Like in Prey, the 8600GTS falls to the 7900GS in a very convincing manner by a gap of about 10fps. It would be very interesting to see what the 8600GTS would be able to do with a full 256-bit bus as this is surely holding it back in this test.

The 8600GT performed extremely close to the 7600GT but ended up falling to it by a mere 1fps.


19- DX10 Benchmarking

Here I will be riding a bit of controversy right into the sunset by editorializing a bit. Let me put it frankly: “DX10” games are not ready for primetime in their current form. As it is, the current crop of “DX10” games are nothing more than the illegitimate children between the marriage between game developers pushing to prove they can do something and Microsoft wanting to prove that there is a “raison d’etre” for their Windows Vista operating system.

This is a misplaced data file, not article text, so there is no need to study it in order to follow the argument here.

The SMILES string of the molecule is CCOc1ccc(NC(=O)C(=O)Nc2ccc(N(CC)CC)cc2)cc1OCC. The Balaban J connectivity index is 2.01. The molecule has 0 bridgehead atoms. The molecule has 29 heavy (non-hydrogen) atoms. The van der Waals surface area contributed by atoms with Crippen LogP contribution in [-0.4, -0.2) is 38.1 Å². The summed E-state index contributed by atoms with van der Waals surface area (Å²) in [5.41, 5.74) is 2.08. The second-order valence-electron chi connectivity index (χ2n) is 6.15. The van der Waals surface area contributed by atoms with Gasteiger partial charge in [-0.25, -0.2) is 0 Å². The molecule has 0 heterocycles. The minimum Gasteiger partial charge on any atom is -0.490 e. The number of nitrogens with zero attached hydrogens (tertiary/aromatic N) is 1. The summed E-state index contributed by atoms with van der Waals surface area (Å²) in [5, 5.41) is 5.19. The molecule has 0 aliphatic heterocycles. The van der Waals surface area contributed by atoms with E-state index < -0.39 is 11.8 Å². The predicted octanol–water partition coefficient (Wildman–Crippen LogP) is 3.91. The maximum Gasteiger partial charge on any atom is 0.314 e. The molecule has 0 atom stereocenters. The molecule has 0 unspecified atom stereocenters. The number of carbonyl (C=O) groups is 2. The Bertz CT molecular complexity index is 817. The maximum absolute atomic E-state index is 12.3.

Throughout the benchmarking I struggled to see the differences between a DX9 title and that same game in “DX10”. Unfortunately, other than the severe performance hit it gave I saw next to no difference in the DX10 games. One of the worst experiences I had was with the 8600GTS and the Company of Heroes “DX10” benchmark. Sure the "DX10" looked pretty…until I had to turn off AA and push back the model detail from Ultra to Medium in order for the game not to look like a wannabe WW2 slide-show. Trust me; CoH looks MUCH better in DX9 flavor with all the bangs and whistles enabled than it does in DX10 with no AA and Medium detail settings. Make no mistake about it; CoH is not the only “DX10” game this happened with.